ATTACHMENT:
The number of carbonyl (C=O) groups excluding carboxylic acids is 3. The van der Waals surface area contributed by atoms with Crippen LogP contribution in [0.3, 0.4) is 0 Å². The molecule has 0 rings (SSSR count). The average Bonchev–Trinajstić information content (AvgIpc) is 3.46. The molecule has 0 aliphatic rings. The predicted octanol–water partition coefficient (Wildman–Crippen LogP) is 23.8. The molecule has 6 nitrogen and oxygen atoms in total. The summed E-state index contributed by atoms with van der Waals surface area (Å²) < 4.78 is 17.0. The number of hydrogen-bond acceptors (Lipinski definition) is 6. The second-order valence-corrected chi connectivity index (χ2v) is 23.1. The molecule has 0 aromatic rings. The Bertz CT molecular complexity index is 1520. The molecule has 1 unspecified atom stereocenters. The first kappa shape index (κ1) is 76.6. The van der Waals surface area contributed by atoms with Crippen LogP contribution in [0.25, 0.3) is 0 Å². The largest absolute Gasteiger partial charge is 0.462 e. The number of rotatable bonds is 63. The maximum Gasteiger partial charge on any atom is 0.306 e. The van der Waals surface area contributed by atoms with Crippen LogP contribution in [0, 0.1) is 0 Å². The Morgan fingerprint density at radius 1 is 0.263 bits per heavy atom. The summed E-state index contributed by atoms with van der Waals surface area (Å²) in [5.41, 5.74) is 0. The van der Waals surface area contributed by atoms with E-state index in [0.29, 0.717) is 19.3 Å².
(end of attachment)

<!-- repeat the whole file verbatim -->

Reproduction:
The number of carbonyl (C=O) groups excluding carboxylic acids is 3. The van der Waals surface area contributed by atoms with Crippen LogP contribution in [0.3, 0.4) is 0 Å². The molecule has 0 rings (SSSR count). The average Bonchev–Trinajstić information content (AvgIpc) is 3.46. The molecule has 0 aliphatic rings. The predicted octanol–water partition coefficient (Wildman–Crippen LogP) is 23.8. The molecule has 6 nitrogen and oxygen atoms in total. The summed E-state index contributed by atoms with van der Waals surface area (Å²) < 4.78 is 17.0. The number of hydrogen-bond acceptors (Lipinski definition) is 6. The second-order valence-corrected chi connectivity index (χ2v) is 23.1. The molecule has 0 aromatic rings. The Bertz CT molecular complexity index is 1520. The molecule has 1 unspecified atom stereocenters. The first kappa shape index (κ1) is 76.6. The van der Waals surface area contributed by atoms with Crippen LogP contribution in [0.25, 0.3) is 0 Å². The largest absolute Gasteiger partial charge is 0.462 e. The number of rotatable bonds is 63. The maximum Gasteiger partial charge on any atom is 0.306 e. The van der Waals surface area contributed by atoms with Crippen LogP contribution in [0, 0.1) is 0 Å². The Morgan fingerprint density at radius 1 is 0.263 bits per heavy atom. The summed E-state index contributed by atoms with van der Waals surface area (Å²) in [5.41, 5.74) is 0. The van der Waals surface area contributed by atoms with E-state index in [0.29, 0.717) is 19.3 Å².